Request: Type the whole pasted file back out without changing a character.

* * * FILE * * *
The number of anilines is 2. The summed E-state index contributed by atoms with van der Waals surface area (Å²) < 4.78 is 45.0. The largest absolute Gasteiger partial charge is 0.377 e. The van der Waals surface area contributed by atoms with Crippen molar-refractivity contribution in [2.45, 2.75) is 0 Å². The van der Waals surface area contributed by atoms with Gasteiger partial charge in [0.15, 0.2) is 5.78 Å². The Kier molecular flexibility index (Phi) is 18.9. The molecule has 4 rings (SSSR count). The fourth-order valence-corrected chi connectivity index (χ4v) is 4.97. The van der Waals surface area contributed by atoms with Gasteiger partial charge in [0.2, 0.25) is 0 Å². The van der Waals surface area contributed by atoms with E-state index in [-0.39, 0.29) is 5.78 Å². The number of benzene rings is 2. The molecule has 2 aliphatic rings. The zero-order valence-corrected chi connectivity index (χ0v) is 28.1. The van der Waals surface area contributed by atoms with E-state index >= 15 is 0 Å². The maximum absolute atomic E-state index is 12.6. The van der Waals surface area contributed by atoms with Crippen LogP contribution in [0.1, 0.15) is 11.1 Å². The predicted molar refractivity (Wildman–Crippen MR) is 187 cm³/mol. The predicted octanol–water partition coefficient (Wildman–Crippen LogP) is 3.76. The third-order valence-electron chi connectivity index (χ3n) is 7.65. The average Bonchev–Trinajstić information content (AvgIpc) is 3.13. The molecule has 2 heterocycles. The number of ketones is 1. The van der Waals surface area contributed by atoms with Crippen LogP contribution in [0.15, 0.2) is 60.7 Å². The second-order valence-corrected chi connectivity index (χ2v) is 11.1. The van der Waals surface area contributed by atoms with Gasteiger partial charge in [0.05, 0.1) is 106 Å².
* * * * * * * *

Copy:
The number of anilines is 2. The summed E-state index contributed by atoms with van der Waals surface area (Å²) < 4.78 is 45.0. The largest absolute Gasteiger partial charge is 0.377 e. The van der Waals surface area contributed by atoms with Crippen molar-refractivity contribution in [2.45, 2.75) is 0 Å². The van der Waals surface area contributed by atoms with Gasteiger partial charge in [0.15, 0.2) is 5.78 Å². The Kier molecular flexibility index (Phi) is 18.9. The molecule has 4 rings (SSSR count). The fourth-order valence-corrected chi connectivity index (χ4v) is 4.97. The van der Waals surface area contributed by atoms with Gasteiger partial charge in [0.2, 0.25) is 0 Å². The van der Waals surface area contributed by atoms with E-state index in [-0.39, 0.29) is 5.78 Å². The number of benzene rings is 2. The molecule has 2 aliphatic rings. The zero-order valence-corrected chi connectivity index (χ0v) is 28.1. The van der Waals surface area contributed by atoms with E-state index >= 15 is 0 Å². The maximum absolute atomic E-state index is 12.6. The van der Waals surface area contributed by atoms with Crippen LogP contribution in [0.1, 0.15) is 11.1 Å². The predicted molar refractivity (Wildman–Crippen MR) is 187 cm³/mol. The predicted octanol–water partition coefficient (Wildman–Crippen LogP) is 3.76. The third-order valence-electron chi connectivity index (χ3n) is 7.65. The average Bonchev–Trinajstić information content (AvgIpc) is 3.13. The molecule has 2 heterocycles. The number of ketones is 1. The van der Waals surface area contributed by atoms with Crippen LogP contribution in [0.15, 0.2) is 60.7 Å². The second-order valence-corrected chi connectivity index (χ2v) is 11.1. The van der Waals surface area contributed by atoms with Gasteiger partial charge in [0.05, 0.1) is 106 Å².